- Research article
- Open Access
Bilateral downregulation of Nav1.8 in dorsal root ganglia of rats with bone cancer pain induced by inoculation with Walker 256 breast tumor cells
BMC Cancer volume 10, Article number: 216 (2010)
Rapid and effective treatment of cancer-induced bone pain remains a clinical challenge and patients with bone metastasis are more likely to experience severe pain. The voltage-gated sodium channel Nav1.8 plays a critical role in many aspects of nociceptor function. Therefore, we characterized a rat model of cancer pain and investigated the potential role of Nav1.8.
Adult female Wistar rats were used for the study. Cancer pain was induced by inoculation of Walker 256 breast carcinosarcoma cells into the tibia. After surgery, mechanical and thermal hyperalgesia and ambulation scores were evaluated to identify pain-related behavior. We used real-time RT-PCR to determine Nav1.8 mRNA expression in bilateral L4/L5 dorsal root ganglia (DRG) at 16-19 days after surgery. Western blotting and immunofluorescence were used to compare the expression and distribution of Nav1.8 in L4/L5 DRG between tumor-bearing and sham rats. Antisense oligodeoxynucleotides (ODNs) against Nav1.8 were administered intrathecally at 14-16 days after surgery to knock down Nav1.8 protein expression and changes in pain-related behavior were observed.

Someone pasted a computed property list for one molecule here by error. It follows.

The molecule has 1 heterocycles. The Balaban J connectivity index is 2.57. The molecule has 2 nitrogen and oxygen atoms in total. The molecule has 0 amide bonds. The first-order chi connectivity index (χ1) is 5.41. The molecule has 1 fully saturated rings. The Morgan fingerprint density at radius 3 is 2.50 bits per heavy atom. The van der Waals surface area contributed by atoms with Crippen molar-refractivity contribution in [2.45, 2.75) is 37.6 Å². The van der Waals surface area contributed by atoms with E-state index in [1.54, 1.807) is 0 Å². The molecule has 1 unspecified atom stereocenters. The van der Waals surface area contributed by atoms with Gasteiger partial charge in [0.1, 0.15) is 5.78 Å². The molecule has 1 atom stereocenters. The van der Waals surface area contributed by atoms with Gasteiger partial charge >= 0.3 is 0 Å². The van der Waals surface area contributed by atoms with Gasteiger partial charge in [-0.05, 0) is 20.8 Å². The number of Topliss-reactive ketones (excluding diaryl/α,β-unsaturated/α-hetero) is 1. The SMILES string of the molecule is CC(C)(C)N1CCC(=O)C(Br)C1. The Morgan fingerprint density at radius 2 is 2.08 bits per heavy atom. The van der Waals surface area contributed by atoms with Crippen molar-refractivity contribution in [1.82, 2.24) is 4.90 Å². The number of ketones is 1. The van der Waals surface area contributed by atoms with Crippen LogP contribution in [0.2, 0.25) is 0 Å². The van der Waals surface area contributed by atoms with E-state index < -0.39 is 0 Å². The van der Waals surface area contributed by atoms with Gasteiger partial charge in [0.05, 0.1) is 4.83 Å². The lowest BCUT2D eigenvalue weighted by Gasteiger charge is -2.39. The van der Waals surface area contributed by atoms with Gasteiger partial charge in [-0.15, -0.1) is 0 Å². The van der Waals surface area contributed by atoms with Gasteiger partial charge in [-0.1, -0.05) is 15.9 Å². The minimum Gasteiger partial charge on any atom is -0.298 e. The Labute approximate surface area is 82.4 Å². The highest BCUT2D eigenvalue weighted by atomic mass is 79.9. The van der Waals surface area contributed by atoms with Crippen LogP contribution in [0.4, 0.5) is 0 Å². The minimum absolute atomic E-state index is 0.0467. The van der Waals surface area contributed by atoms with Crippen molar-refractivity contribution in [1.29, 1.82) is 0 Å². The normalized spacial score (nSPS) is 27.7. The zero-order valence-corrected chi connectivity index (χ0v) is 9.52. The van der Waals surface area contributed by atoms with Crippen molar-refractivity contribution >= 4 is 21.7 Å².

Tumor-bearing rats exhibited mechanical hyperalgesia and ambulatory-evoked pain from day 7 after inoculation of Walker 256 cells. In the advanced stage of cancer pain (days 16-19 after surgery), normalized Nav1.8 mRNA levels assessed by real-time RT-PCR were significantly lower in ipsilateral L4/L5 DRG of tumor-bearing rats compared with the sham group. Western-blot showed that the total expression of Nav1.8 protein significantly decreased bilaterally in DRG of tumor-bearing rats. Furthermore, as revealed by immunofluorescence, only the expression of Nav1.8 protein in small neurons down regulated significantly in bilateral DRG of cancer pain rats. After administration of antisense ODNs against Nav1.8, Nav1.8 protein expression decreased significantly and tumor-bearing rats showed alleviated mechanical hyperalgesia and ambulatory-evoked pain.
These findings suggest that Nav1.8 plays a role in the development and maintenance of bone cancer pain.
Rapid and effective treatment of cancer-induced bone pain that diminishes the quality of life of affected patients remains a clinical challenge. Metastasis of tumor cells to bone is particularly common in patients with lung, breast, and prostate cancer . The presence of bone metastases predicts the occurrence of pain and is the most common cause of cancer-related pain. Although bone metastases do not involve vital organs, they may have deleterious effects in patients with prolonged survival. The greatest obstacle to the development of new treatments for cancer pain is our limited knowledge of the basic neurobiological mechanisms that lead to cancer pain . Recently, breast cancer, prostate cancer and sarcoma cells were used to successfully induce cancer pain in rats. These models have furthered our understanding of the mechanisms underlying cancer pain.